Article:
Civil disobedience is only a political act if you advertise it. My hypothetical installation would be invisible from the road, and if the kit works as advertised, to Endesa. Foreigners don’t have much leverage and fewer civic rights and duties. So I will would probably be a cowardly stealth protestor. But it would be a great move for Artur Mas, separatist leader of Catalonia, who has just suffered a defeat with only 40% turnout in his pseudo-referendum on sovereignty. 80% of those who “voted” were in favour, so honour was saved, but it fell a long way short of a moral victory. In his shoes I would get German technicians to put up as many solar panels as his roof will hold, preferably in stylish anarchist black, and defy Madrid to come and levy the fine.

Author: James Wimberley

James Wimberley (b. 1946, an Englishman raised in the Channel Islands. three adult children) is a former career international bureaucrat with the Council of Europe in Strasbourg. His main achievements there were the Lisbon Convention on recognition of qualifications and the Kosovo law on school education. He retired in 2006 to a little white house in Andalucia, His first wife Patricia Morris died in 2009 after a long illness. He remarried in 2011. to the former Brazilian TV actress Lu Mendonça. The cat overlords are now three. I suppose I've been invited to join real scholars on the list because my skills, acquired in a decade of technical assistance work in eastern Europe, include being able to ask faux-naïf questions like the exotic Persians and Chinese of eighteenth-century philosophical fiction. So I'm quite comfortable in the role of country-cousin blogger with a European perspective. The other specialised skill I learnt was making toasts with a moral in the course of drunken Caucasian banquets. I'm open to expenses-paid offers to retell Noah the great Armenian and Columbus, the orange, and university reform in Georgia. James Wimberley's occasional publications on the web

9 thoughts on “Solar disobedience”

  1. James,
    I don't understand — why don't the German coal companies slash production and raise price per unit at all hours of the day that solar isn't available?


    1. Germans are allergic to cartels, associated with the rise of the Nazis. The Cartel Office runs the toughest antitrust regimen in Europe, possibly the world since US enforcement was watered down. The generators are stuck. Despatch on the grid is, as everywhere, by merit order, so wind and solar, with zero marginal costs, always go first. Germany has recently been exporting large amounts of power, but not very profitably, and often at a loss when the plants are old and inflexible. But even if they are modern and flexible, running them half the time doesn't cover the bills. Baseload is history.

      1. Thanks that is interesting, Is there anywhere solar actually competes without heavy governmental support by regulation or subsidy?

  2. "Thoreau, Gandhi and MLK are not much help here. The evils they were combating nonviolently were rather larger than Spain’s muddled solar policy. "

    1. I appreciate the implied endorsement, but what's your point? If you are suggesting that my support of solar disobedience in Spain is self-contradictory, may I observe that these examples of acceptable civil disobedience do not establish a minimum benchmark.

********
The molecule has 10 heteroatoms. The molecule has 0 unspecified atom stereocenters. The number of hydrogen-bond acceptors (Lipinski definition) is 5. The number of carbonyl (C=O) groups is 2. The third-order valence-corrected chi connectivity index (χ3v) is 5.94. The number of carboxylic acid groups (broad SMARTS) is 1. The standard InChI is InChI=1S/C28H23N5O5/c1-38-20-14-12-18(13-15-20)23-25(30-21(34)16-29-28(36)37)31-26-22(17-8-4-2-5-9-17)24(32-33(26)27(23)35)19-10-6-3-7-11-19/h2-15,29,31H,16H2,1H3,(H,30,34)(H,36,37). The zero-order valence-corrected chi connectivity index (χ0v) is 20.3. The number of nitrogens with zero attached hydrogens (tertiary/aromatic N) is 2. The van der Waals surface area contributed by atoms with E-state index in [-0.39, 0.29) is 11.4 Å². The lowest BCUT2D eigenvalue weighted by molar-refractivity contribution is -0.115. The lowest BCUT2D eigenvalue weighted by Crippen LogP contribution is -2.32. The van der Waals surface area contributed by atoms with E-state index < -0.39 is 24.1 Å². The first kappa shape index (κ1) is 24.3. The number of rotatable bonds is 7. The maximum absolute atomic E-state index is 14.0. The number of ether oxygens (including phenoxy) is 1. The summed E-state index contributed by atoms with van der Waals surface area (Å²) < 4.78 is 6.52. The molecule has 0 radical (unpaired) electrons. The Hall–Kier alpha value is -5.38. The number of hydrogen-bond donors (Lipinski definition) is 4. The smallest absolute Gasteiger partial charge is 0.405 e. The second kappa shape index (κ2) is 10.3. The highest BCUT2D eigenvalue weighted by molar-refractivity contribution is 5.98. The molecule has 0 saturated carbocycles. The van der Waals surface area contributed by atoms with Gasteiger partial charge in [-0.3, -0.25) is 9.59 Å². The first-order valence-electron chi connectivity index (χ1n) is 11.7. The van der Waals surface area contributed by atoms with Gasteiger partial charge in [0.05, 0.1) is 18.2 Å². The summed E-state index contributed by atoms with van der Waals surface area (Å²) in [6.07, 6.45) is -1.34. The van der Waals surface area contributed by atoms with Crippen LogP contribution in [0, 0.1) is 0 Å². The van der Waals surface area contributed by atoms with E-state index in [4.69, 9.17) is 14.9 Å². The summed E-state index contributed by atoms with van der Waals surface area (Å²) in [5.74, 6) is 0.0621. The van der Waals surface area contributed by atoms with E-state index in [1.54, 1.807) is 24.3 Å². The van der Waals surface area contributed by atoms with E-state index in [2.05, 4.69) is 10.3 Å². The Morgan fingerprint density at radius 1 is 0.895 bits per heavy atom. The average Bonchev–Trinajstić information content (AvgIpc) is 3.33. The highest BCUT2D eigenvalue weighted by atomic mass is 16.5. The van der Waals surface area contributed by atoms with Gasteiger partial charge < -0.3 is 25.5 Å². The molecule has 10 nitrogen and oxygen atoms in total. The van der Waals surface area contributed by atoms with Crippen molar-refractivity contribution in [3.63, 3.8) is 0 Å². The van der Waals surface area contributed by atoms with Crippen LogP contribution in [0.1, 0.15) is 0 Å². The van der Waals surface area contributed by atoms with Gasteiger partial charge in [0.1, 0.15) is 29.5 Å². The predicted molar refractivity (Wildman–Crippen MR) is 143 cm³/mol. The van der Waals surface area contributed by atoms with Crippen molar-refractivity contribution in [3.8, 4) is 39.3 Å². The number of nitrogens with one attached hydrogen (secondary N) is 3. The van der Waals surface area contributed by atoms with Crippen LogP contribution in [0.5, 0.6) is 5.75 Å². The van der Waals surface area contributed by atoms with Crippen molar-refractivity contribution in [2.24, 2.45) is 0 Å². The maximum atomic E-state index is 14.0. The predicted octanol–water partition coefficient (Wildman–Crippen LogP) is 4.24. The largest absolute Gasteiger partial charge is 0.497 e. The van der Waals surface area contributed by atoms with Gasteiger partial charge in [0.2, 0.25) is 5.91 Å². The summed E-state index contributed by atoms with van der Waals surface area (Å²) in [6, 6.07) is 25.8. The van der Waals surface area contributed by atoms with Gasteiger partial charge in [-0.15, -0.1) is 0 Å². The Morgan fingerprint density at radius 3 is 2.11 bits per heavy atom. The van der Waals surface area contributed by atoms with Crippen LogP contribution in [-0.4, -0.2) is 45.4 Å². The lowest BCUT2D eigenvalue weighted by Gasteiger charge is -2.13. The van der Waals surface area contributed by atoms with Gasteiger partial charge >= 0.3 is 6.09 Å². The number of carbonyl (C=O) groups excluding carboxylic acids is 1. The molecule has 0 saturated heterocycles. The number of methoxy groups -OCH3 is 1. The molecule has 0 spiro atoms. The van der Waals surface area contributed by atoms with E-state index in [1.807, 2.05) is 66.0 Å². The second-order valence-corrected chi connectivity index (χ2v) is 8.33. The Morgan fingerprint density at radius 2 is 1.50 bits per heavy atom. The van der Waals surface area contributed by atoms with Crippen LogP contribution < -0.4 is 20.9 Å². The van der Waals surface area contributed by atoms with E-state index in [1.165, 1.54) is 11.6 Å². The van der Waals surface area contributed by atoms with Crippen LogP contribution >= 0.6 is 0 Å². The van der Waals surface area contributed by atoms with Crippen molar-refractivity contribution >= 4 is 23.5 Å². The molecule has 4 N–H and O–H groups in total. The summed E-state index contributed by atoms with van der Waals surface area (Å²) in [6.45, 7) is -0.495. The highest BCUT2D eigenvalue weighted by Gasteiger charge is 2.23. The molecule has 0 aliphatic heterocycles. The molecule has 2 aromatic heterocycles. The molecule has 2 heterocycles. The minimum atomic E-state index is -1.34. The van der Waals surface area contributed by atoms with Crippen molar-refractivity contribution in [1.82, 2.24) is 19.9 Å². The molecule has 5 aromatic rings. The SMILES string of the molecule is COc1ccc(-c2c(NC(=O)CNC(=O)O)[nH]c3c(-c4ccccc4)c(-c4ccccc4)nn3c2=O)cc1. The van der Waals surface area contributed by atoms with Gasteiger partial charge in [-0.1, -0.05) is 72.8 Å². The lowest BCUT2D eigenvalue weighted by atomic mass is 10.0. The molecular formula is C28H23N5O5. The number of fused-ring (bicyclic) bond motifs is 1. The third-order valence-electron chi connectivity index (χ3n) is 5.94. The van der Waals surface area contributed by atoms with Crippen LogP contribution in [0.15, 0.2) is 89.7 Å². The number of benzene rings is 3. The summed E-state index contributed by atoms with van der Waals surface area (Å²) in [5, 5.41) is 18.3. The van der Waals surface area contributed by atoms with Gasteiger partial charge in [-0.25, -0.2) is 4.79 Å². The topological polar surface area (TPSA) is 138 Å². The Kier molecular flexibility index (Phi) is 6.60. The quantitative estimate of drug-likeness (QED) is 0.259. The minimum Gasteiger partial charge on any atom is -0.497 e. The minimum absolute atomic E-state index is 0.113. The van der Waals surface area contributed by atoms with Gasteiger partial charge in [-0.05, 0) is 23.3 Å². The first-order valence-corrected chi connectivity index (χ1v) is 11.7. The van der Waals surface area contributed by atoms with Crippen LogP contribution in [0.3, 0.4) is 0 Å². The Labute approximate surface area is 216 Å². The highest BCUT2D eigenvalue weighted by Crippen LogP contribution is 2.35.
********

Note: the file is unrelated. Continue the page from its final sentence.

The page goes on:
1. Sorry, the software cut off my response to the quoted passage, which went something like this:

        I don't accept this as obvious, or even true. Granted, penalties on installing solar panels are not on their own a huge deal, but neither is which seat you use in a bus. Solar policy can't be viewed on its own, but in the context of global warming. The rules cited are among many which deliberately impede a proper response to climate change for the short-term benefit of incumbent interests with fossil fuel business models. Given the dangers to everyone of climate change, this is just as large an evil as Jim Crow or imperialism.

        1. I think you are right. Civil disobedience must be in a big cause, not to fight a minor nuisance. As with violent rebellion, there have to be no realistic alternatives and conventional politics must be failing. (The bar here is surely much higher for violence). The "reasonable chance of success" condition for just war probably holds too, though again not so strongly. And the action must probably make things marginally better in isolation – a test which violent methods usually fail. Any better ideas for the general conditions?

  3. 1. Chile. Not a typical case at all. The plants are going up in the Atacama desert, one of the driest places on earth, to serve large mines. The region is not even connected to the main grid in the south.

    2, Texas. The municipal utility in Austin famously signed a solar PPA for 5c/kwh. Texas has no renewable incentives, but a genuinely competitive market, supervised by the neutral grid operator ERCOT. This price is par for the course in the US Southwest according to Mark Bolinger's team at LBL. That translates to around 8c/kwh before the tax credit, due to expire in 2016 – big lobbying fight coming up. It is very contentious whether you should count tax breaks, since fossil energies and nuclear have enjoyed them too, for much longer and on a larger scale, though per watt they are now higher for wind and solar.

    3, Australia. The FITs have dropped to 8c/kwh, which is not far off wholesale, and you should add some value for avoided distribution costs, so to a first approximation there is no subsidy. Since retail rates are very high, Australian homeowners are continuing to put in rooftop solar in spite of the active hostility of the Abbott government.

    4. Africa. Offgrid there isn't much alternative.

    That is a very short and incomplete list. German solar benefits from strong regulatory support (such as no permitting for residential rooftop solar) and a feed-in right, even if the financial incentives have become negligible. Brazil has started to buy utility solar at 8.6c$/kwh, still a bit above wind and hydro. Mexico offers IIRC regulatory support rather than incentives. Turkey offers an FIT.

    It's not just the tax breaks that make comparison hazardous. A true level playing field would of course count externalities, The US government already uses an implicit carbon price in its evaluations. Valuing climate damage is difficult, but the health costs of coal and diesel are large, certain, measurable, and already included in national income statistics, so there's no excuse for leaving them out. I don't understand why the IPCC mitigation team put up an estimate of the net costs of the energy transition as more or less zero (0.06% off annual growth), and then added health co-benefits separately, making the net cost easily negative.